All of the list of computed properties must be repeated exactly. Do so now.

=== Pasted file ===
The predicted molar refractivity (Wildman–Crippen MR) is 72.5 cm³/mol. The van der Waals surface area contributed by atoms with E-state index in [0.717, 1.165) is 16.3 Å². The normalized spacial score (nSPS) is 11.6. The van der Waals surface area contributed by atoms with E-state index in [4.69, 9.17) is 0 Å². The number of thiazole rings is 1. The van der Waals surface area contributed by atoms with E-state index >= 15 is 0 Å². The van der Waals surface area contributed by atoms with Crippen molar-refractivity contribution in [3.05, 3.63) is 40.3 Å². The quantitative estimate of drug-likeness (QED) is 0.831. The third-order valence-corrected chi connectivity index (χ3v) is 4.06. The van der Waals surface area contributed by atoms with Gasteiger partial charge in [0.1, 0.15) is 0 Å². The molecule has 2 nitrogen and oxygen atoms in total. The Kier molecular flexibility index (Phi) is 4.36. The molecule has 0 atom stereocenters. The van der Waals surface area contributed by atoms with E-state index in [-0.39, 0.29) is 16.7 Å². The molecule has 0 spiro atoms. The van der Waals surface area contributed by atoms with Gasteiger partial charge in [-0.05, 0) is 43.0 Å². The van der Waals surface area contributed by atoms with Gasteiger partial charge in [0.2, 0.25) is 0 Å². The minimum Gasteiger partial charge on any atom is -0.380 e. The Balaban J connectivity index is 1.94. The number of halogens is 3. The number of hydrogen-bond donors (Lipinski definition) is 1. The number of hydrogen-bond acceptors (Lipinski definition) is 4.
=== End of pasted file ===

The predicted molar refractivity (Wildman–Crippen MR) is 72.5 cm³/mol. The van der Waals surface area contributed by atoms with E-state index in [0.717, 1.165) is 16.3 Å². The normalized spacial score (nSPS) is 11.6. The van der Waals surface area contributed by atoms with E-state index in [4.69, 9.17) is 0 Å². The number of thiazole rings is 1. The van der Waals surface area contributed by atoms with E-state index >= 15 is 0 Å². The van der Waals surface area contributed by atoms with Crippen molar-refractivity contribution in [3.05, 3.63) is 40.3 Å². The quantitative estimate of drug-likeness (QED) is 0.831. The third-order valence-corrected chi connectivity index (χ3v) is 4.06. The van der Waals surface area contributed by atoms with Gasteiger partial charge in [0.1, 0.15) is 0 Å². The molecule has 2 nitrogen and oxygen atoms in total. The Kier molecular flexibility index (Phi) is 4.36. The molecule has 0 atom stereocenters. The van der Waals surface area contributed by atoms with E-state index in [-0.39, 0.29) is 16.7 Å². The molecule has 0 spiro atoms. The van der Waals surface area contributed by atoms with Gasteiger partial charge in [-0.05, 0) is 43.0 Å². The van der Waals surface area contributed by atoms with Gasteiger partial charge in [0.2, 0.25) is 0 Å². The minimum Gasteiger partial charge on any atom is -0.380 e. The Balaban J connectivity index is 1.94. The number of halogens is 3. The number of hydrogen-bond donors (Lipinski definition) is 1. The number of hydrogen-bond acceptors (Lipinski definition) is 4.